An opinion piece by Annie Bennett '19
I recently attended my third Women’s March in Washington D.C. While protesting, I couldn’t help but wonder what comes after today. Is there even a point to marching? I’ve gone for three years and it seems as though nothing has really changed. A certain someone is still President, the Equal Rights Amendment hasn’t been passed, and women are still being oppressed systematically. No matter the cause, there seems to be little tangible change that directly results from a rally.
In fact, the day after the protest, the adrenaline has usually worn off, the posters have been recycled, and it seems as though the only signs that the march even happened are the pictures on Instagram and the sore throat you’ve acquired. So, why do it at all? Well, I believe that marches are dual purpose. The first is for the benefit of the protestors themselves. The community of support that a rally provides is unmatchable. In a seemingly hopeless cycle of persecution, the mere position of being surrounded by those who want a better and more equal future is extremely powerful. The second reason to march is for the opposition. Even if no feasible change occurs, having thousands of strong, powerful feminists uniting against prejudice and marching on the nation’s capital sends a very clear message. We will not stand for bigotry. We will not go down without a fight. We will not allow the government or citizenry to create more hate. We demand equality. These messages are important, and having protests projects those goals in a way that cannot be ignored.
However, it is just a message. It’s not a law or anything palpable. That does not mean that marches are not important. It just means that they are not enough. One cannot just attend the Women’s March and call themselves an ally or an activist. While it is a good start, people must go further. How? Well, I suggest becoming a monthly donator to an organization such as Earth Justice, the ACLU, Black Lives Matter, or the Human Rights Campaign. Don’t have money? Volunteer your time. Don’t have time? Join an inclusion club and set aside one Admiral Hour a month to listen and discuss important issues. Take a topic you were interested in from Unity Day and learn more about it. Call your Congress member and tell them your opinion on an issue. Or attend a local, political forum. Most of all, stand up against acts of oppression, listen when mistakes are made, and vote. This is not supposed to be a lecture about what you have to do, but rather some suggestions that will allow the protest to go on after it’s over. This is how we create longevity in important movements.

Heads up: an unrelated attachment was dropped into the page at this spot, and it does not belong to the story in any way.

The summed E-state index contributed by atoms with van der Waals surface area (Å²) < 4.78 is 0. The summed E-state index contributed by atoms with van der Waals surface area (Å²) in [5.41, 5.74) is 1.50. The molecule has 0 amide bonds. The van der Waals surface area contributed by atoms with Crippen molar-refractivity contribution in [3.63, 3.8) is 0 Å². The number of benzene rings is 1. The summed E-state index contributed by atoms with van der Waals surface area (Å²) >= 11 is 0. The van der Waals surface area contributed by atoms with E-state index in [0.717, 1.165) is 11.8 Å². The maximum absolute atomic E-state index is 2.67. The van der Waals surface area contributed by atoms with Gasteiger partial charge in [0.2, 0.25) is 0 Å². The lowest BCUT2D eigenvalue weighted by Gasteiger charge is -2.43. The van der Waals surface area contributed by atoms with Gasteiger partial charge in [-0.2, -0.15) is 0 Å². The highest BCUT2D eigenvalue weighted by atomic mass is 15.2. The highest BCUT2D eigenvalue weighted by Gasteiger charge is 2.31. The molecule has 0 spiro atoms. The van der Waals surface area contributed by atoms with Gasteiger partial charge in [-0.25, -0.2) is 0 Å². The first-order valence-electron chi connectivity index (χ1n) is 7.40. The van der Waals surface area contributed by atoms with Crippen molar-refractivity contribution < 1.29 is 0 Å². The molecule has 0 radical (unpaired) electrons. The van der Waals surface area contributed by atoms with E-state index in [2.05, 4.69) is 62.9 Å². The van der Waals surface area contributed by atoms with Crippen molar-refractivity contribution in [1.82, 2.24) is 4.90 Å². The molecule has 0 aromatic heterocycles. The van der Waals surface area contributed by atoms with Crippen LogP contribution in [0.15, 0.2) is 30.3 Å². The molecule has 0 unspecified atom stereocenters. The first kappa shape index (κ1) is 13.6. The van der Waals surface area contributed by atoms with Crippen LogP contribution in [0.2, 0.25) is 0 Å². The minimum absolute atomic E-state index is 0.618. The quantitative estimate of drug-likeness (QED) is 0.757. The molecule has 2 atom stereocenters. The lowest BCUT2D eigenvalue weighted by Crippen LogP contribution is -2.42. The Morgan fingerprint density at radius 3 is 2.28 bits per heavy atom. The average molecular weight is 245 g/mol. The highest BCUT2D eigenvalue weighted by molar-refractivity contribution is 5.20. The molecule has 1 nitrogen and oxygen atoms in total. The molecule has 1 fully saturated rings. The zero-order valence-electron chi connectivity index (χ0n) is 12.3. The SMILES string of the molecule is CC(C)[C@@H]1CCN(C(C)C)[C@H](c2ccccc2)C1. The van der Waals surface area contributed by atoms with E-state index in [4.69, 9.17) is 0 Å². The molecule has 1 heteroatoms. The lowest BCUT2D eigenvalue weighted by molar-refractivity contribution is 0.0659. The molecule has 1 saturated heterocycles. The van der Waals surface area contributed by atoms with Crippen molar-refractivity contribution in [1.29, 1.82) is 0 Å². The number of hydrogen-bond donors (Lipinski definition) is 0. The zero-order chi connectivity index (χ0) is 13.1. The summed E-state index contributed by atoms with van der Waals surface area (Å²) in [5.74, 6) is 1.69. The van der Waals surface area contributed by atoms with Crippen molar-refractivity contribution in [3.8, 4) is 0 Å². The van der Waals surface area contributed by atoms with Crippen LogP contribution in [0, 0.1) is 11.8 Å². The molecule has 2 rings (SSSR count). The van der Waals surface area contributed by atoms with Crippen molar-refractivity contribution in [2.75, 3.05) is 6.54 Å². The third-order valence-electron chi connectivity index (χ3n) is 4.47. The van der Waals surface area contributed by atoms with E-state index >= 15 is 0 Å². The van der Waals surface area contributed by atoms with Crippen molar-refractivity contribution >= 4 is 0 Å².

When it really comes down to it, protests are important and necessary. However, alone, they are simply not enough. Rather, they should work to inspire people to take further action. So, what does happen after the march? Well, that’s up to each and every one of us.